Over the last 10 months, the Covid-19 coronavirus pandemic forced many promising investments pledged at the government’s previous investment conferences to be scaled back or put on hold. But these investments only amount to about one-tenth of the total investment commitment of R664 billion. The focus now is implementation.
This week sees the third South Africa Investment Conference being held in an attempt to showcase the country’s strengths and how these can be leveraged to attract new investment.
In April 2018, President Cyril Ramaphosa announced an ambitious drive to secure R1.2 trillion in additional investments over the next five years.
In his newsletter to the nation on Monday morning, Ramaphosa said that, of the 102 projects that were announced at the last two investment conferences, 12 are in the early stages of implementation, 19 have been launched, and 44 are currently under construction or being rolled out.
“This year’s conference is about implementation, and on turning commitments into brick and mortar projects in our cities and towns,” Ramaphosa said.
“It will highlight our progress in driving the economic reforms that are needed to unlock investment and growth.”
Ramaphosa said that the establishment of the infrastructure fund would have boosted investor confidence, as with the continuing implementation of the structural reforms and the finalisation of industry master plans in sectors such as clothing and textiles, sugar and the automotive industry.
He said South Africa would be showcasing its strengths and how these can be leveraged to attract new investment.
• South Africa has been voted the second most attractive location for business process outsourcing for the third year in a row. With business continuity having been disrupted by the pandemic, South Africa is perfectly placed to capitalise on the growing need of businesses for remote contact centres, Ramaphosa said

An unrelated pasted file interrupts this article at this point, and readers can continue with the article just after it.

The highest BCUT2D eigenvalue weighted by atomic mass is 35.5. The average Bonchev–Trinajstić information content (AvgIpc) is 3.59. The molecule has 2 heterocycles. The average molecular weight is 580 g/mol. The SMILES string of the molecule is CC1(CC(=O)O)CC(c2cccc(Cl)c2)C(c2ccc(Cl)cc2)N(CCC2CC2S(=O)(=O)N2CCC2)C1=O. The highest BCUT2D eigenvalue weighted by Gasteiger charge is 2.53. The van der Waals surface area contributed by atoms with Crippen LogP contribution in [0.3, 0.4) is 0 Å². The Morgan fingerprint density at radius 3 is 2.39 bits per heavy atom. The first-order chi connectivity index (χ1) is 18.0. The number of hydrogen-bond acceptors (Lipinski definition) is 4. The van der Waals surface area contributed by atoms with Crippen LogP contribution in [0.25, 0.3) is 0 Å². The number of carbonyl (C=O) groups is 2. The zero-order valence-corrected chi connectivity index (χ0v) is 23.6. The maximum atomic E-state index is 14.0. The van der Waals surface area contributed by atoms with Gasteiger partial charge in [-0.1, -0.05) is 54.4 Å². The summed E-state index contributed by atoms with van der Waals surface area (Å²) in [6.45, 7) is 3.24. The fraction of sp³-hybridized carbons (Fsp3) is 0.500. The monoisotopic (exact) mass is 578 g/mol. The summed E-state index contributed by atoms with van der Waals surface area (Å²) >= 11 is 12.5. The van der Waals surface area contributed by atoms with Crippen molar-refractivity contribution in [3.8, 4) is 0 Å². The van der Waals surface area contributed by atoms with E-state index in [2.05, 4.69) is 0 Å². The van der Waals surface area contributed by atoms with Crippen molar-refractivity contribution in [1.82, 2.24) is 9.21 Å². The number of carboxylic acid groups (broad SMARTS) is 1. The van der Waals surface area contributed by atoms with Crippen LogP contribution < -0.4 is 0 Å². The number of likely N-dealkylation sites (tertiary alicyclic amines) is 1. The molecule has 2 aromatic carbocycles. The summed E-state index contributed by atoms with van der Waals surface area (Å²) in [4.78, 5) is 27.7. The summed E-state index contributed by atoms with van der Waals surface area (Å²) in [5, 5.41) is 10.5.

• The country is positioning itself as a hub for digital services. Following the commitment that Amazon Web Services made at last year’s investment conference, the company opened its first cloud data centre in Africa, in Cape Town, earlier this year.
• South Africa is already a preferred energy investment destination. Many of the projects implemented through the Renewable Energy Independent Power Producer Procurement Programme have been successful and set an example for many countries around the world, Ramaphosa said.
• With the African Continental Free Trade Area commencing in January, South Africa wanted to attract more continental investors and at the same time expand its own investments and the market for our its goods and services elsewhere on the continent. Already, more than a quarter of South Africa’s exports are to other countries in Africa. Ramaphosa expected this to increase as the free trade area established a continental market of about 1.3 billion people and a combined GDP of around $2.3 trillion.
“We are not the only country trying to attract investment as part of its economic recovery efforts in the aftermath of Covid-19. This makes our task much harder,” he said.
“To achieve our goal, we have to work together as government, business, labour and all of society to ensure that the seeds of local and international investment land on fertile soil.
Our national objective is that the investments we secure at the third South Africa Investment Conference must lead to more jobs and improved living standards, and ultimately build the highway that leads to a better, more inclusive future for all.”
A difference conference
Given the impact of the Covid-19 pandemic, this year’s conference will be held in a vastly different environment than last year.
In previous years, more than 1,500 delegates attended the South African Investment Conferences. But this year, to allow for social distancing, about 175 delegates will attend in person from listed companies, emerging firms and entrepreneurs, business associations, labour and government. An additional 1,000 online delegates from different parts of the world have registered to date.